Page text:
The Strad Issue: December 2015
Description: An ‘odd couple’ of composers receive warm-hearted performances
Musicians: Tamsin Waley-Cohen (violin) Huw Watkins (piano)
Composer: Hahn, Szymanowski
Tamsin Waley-Cohen launches into Szymanowski’s Sonata with gusto, her bow rasping on the string in the composer’s passionate flights, her sound meltingly beautiful and fragile in his graceful melodies. She has a potent rhetorical style, moving neatly from dramatic flourishes and cadenzas into gentle lyricism, her well-judged rubato aiding the constant adjustments of tempo. It is a fine performance, with a beautifully shaped Andantino at its heart, and within that a suitably dry Scherzando.
She opens Reynaldo Hahn’s Sonata with a sweet and deceptively naive tone, in keeping with the music itself. Her playing is beguiling and understated, deftly shaping Hahn’s sinuous lines. Her light touch runs through the skittering scherzo as well, effortless and weightless. The last movement opens as a hushed meditation, with Waley-Cohen musing gently, sotto voce, as the piano ripples around her. There are a few clouds later, but the whole sonata is a wonderful demonstration of delicate, subtle expression.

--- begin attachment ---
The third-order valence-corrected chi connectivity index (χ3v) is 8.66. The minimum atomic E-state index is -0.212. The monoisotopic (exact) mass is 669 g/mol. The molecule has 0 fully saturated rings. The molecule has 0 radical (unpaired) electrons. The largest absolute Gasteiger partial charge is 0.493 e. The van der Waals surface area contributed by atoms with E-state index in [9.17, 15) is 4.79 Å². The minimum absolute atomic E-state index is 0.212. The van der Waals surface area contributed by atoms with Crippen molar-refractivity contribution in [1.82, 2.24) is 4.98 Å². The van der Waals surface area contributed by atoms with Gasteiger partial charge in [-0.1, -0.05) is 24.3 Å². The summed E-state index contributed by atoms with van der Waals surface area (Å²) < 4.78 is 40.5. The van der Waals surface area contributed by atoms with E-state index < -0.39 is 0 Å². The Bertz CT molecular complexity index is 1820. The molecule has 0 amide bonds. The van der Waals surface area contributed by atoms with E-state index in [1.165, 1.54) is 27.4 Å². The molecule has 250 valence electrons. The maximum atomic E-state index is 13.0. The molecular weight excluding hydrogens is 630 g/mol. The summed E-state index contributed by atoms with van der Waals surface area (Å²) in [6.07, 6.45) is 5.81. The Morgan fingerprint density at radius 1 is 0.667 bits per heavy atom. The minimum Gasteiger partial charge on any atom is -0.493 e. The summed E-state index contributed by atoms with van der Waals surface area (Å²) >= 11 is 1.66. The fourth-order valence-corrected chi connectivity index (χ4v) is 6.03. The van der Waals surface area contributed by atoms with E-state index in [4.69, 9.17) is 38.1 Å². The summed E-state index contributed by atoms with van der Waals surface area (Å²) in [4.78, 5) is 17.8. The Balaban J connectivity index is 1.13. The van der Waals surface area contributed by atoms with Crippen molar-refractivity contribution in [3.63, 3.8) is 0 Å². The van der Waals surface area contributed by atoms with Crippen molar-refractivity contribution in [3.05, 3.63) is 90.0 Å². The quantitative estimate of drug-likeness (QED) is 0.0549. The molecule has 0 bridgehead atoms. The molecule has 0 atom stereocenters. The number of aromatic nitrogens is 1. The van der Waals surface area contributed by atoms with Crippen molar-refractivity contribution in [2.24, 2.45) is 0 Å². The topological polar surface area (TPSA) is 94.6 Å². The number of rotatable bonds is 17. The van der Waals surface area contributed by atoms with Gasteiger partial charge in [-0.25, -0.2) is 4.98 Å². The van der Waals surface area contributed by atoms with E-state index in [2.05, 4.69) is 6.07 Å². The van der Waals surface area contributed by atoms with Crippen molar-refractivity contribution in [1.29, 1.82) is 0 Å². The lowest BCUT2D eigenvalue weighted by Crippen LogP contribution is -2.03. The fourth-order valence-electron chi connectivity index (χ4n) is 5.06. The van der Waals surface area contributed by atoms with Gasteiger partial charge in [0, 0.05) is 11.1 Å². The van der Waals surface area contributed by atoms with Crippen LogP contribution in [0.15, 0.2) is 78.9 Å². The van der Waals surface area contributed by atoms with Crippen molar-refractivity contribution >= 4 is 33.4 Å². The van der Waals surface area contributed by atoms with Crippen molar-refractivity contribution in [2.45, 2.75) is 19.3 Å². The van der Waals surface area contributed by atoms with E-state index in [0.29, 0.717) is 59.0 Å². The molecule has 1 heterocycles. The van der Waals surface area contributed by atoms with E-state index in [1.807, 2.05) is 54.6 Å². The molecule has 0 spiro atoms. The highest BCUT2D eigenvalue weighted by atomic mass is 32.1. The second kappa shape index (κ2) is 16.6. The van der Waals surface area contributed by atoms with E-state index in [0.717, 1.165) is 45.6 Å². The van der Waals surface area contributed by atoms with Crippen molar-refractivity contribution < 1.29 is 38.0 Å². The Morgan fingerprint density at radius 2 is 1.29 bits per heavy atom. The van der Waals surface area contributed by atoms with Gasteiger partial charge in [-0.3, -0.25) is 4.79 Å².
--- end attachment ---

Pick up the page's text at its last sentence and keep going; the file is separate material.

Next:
Hahn’s two shorter works are in a similar vein. Waley-Cohen uses a good deal of expressive portamento in the wistful Romance and somnolent Nocturne. Szymanowski’s own Nocturne seems at first reluctant to break the spell, before waking up into a Spanish-inflected dance, with rich playing from Waley-Cohen. The Tarantella provides an ebullient finish. The recording is warm and well balanced.